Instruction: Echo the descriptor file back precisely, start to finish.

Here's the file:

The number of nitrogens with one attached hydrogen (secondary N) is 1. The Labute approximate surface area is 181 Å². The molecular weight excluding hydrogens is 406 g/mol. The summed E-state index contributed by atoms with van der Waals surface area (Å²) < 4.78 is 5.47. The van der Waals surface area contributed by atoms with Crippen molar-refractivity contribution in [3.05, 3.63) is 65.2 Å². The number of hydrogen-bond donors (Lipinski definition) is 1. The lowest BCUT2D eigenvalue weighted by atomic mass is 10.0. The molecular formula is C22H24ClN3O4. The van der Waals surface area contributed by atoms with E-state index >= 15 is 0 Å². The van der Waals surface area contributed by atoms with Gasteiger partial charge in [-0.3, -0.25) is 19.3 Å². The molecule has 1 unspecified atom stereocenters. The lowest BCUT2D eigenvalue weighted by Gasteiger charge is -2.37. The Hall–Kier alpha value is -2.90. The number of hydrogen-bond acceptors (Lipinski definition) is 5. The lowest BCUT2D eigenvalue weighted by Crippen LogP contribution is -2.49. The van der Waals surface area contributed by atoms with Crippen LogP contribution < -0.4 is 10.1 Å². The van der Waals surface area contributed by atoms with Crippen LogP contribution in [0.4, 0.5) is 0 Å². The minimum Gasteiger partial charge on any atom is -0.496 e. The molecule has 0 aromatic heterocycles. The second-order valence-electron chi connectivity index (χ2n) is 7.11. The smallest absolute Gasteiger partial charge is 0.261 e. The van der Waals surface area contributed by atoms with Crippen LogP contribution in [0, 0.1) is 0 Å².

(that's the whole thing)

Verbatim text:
The number of nitrogens with one attached hydrogen (secondary N) is 1. The Labute approximate surface area is 181 Å². The molecular weight excluding hydrogens is 406 g/mol. The summed E-state index contributed by atoms with van der Waals surface area (Å²) < 4.78 is 5.47. The van der Waals surface area contributed by atoms with Crippen molar-refractivity contribution in [3.05, 3.63) is 65.2 Å². The number of hydrogen-bond donors (Lipinski definition) is 1. The lowest BCUT2D eigenvalue weighted by atomic mass is 10.0. The molecular formula is C22H24ClN3O4. The van der Waals surface area contributed by atoms with E-state index >= 15 is 0 Å². The van der Waals surface area contributed by atoms with Gasteiger partial charge in [-0.3, -0.25) is 19.3 Å². The molecule has 1 unspecified atom stereocenters. The lowest BCUT2D eigenvalue weighted by Gasteiger charge is -2.37. The Hall–Kier alpha value is -2.90. The number of hydrogen-bond acceptors (Lipinski definition) is 5. The lowest BCUT2D eigenvalue weighted by Crippen LogP contribution is -2.49. The van der Waals surface area contributed by atoms with Crippen LogP contribution < -0.4 is 10.1 Å². The van der Waals surface area contributed by atoms with Crippen LogP contribution in [0.4, 0.5) is 0 Å². The minimum Gasteiger partial charge on any atom is -0.496 e. The molecule has 0 aromatic heterocycles. The second-order valence-electron chi connectivity index (χ2n) is 7.11. The smallest absolute Gasteiger partial charge is 0.261 e. The van der Waals surface area contributed by atoms with Crippen LogP contribution in [0, 0.1) is 0 Å².